Journeying to the past in a vintage train

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The Ambarawa Railway Museum
The Ambarawa Railway Museum

IO – A number of trains line up neatly on their individual rails. Within their stillness, one senses a hope that time pauses – or even turns back…back to a time when they ran swiftly on their tracks, connecting distant and remote places to busiest thoroughfares.

Remembrance of the past is strongly etched in these rows of vintage trains. Pieces of old memory are strewn all over the former station, now a museum – the Ambarawa Railway Museum. It is located in the Village of Panjang, Ambarawa, Semarang, Central Java. Here, visitors can look at a collection of old trains that used to run across our country from the days of the Netherlands Indies to the days right before the establishment of the Republic of Indonesia.

The Museum is open every day from 08.00 a.m. to 16.00 p.m. WIB. Tickets are highly affordable, with adult tickets and children’s tickets priced at only IDR 10,000.00 and IDR 5,000.00 respectively.

Rows of photos showing the history of Indonesia displayed on the walls of a tunnel welcome visitors in. They show the blatant difference of railway trains and stations through the eras. For example, some of the photos show the messy, crowded atmosphere of Pasar Senen Station in Jakarta in the past, while next to them are photos of the much neater, albeit still crowded, Pasar Senen Station of today.

The Ambarawa Railway Museum
A tourist train

Dignified Old Trains on Display
If you visit the Museum, don’t forget to take photos of yourselves with the dignified black steam locomotive on display, or the wooden trains that remain preserved through the ages. Let’s not forget the green and yellow CC 200 diesel locomotive, the first one of its kind to operate in Indonesia. Its arrival marked the start of railway modernization in the Republic. However, as time passed, it was replaced by younger, lighter, and more powerful locomotives.

Standing on the museum grounds really makes you feel as if you really traveled on a journey to the past. At the Museum, originally called Willem I Station, you can try out the 7 km-long Ambarawa-Tuntang tourist route. These trains used for the route are pulled with either vintage steam or diesel locomotives, each carrying three cars with a capacity of 40 persons each. They also have the Ambarawa-Jambu-Bedono route that uses toothed steam locomotive trains, which can only run on special toothed tracks. The PT Kereta Api Indonesia official website mentioned how these toothed trains are the only ones that remain in active operation throughout Indonesia. These special trains are only available on weekends and national holidays, and tickets are IDR 50,000.00 each.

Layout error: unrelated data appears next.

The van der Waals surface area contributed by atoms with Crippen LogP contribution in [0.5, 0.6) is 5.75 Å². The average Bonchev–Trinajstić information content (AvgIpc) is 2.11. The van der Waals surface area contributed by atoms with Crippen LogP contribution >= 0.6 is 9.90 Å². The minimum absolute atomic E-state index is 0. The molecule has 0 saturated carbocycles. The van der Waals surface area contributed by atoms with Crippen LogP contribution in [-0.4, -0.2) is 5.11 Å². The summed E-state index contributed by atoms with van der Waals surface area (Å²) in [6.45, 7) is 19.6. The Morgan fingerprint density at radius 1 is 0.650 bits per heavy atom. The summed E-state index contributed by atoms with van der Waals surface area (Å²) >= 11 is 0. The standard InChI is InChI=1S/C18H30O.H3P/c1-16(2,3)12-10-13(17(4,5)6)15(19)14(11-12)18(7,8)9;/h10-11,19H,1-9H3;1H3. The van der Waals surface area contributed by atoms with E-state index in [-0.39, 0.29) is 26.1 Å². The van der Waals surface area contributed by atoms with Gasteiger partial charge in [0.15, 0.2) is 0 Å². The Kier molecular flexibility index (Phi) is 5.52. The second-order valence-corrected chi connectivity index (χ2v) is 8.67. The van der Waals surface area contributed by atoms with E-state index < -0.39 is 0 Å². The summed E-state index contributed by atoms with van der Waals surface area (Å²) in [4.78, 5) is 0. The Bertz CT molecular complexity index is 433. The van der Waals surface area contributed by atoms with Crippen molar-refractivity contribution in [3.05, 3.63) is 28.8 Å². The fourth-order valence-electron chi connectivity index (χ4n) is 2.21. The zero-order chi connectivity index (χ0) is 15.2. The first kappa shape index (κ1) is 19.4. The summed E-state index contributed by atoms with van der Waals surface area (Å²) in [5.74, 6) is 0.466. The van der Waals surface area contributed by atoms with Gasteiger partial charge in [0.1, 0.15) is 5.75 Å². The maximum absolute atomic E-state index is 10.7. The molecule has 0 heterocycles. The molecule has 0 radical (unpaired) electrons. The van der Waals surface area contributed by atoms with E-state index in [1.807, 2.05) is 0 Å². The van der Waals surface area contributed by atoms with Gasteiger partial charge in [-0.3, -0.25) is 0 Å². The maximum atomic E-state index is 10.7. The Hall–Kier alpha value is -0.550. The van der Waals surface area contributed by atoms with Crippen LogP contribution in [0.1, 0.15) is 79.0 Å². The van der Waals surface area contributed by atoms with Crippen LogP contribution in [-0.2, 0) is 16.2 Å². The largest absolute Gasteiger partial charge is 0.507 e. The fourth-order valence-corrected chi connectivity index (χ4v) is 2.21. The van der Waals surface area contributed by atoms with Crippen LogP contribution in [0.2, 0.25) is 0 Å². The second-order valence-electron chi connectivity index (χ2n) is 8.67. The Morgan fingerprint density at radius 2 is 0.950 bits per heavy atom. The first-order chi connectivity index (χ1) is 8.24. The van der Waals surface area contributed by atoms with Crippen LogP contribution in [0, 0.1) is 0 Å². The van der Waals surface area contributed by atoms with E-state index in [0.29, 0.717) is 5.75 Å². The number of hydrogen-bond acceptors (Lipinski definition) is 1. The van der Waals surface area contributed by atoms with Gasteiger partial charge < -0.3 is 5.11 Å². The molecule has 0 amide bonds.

Old Depots and Other
Remembrances At the Ambarawa Railway Museum, visitors can also look at the different train depots through the ages. They serve the same function as a full station, i.e. serving embarking and disembarking passengers, but they are much smaller. Such depots are made of wood and have a front door, a back door, and a ticket window. The depots stored within the Museum’s collection include the Kronelan Depot, Kalisamin Depot, Kepuh Depot, and Cikoya Depot. They are now closed thanks to a severe decrease in the number of passengers over time.

Other interesting items in the Museum’s collection include the Edmondson ticket-printing device used by the Nederlandsch-Indische Spoorweg Maatschappij or the Netherland Indies Railway Corporation in the mid 1800’s, which PT Kereta Api Indonesia still used until October 2009; old cash registers; Remington typewriters; ticket shelves; and old model telephones (including a Kellogg wall phone). All of them witnessed the journey of railway travel administration in Indonesia through the ages.

The Ambarawa Railway Museum also has a video room to play films on railway history. Visitors can watch them while sitting on chairs similar to current train passenger seats. It also has many train and locomotive miniatures, as well as a musala prayer room and toilets. Unfortunately, the site does not have any canteens or restaurants in its environs. You will need at least three hours to explore and enjoy the whole museum, so make sure you eat sufficiently before your visit! Enjoy your trip back through time with the trains of old!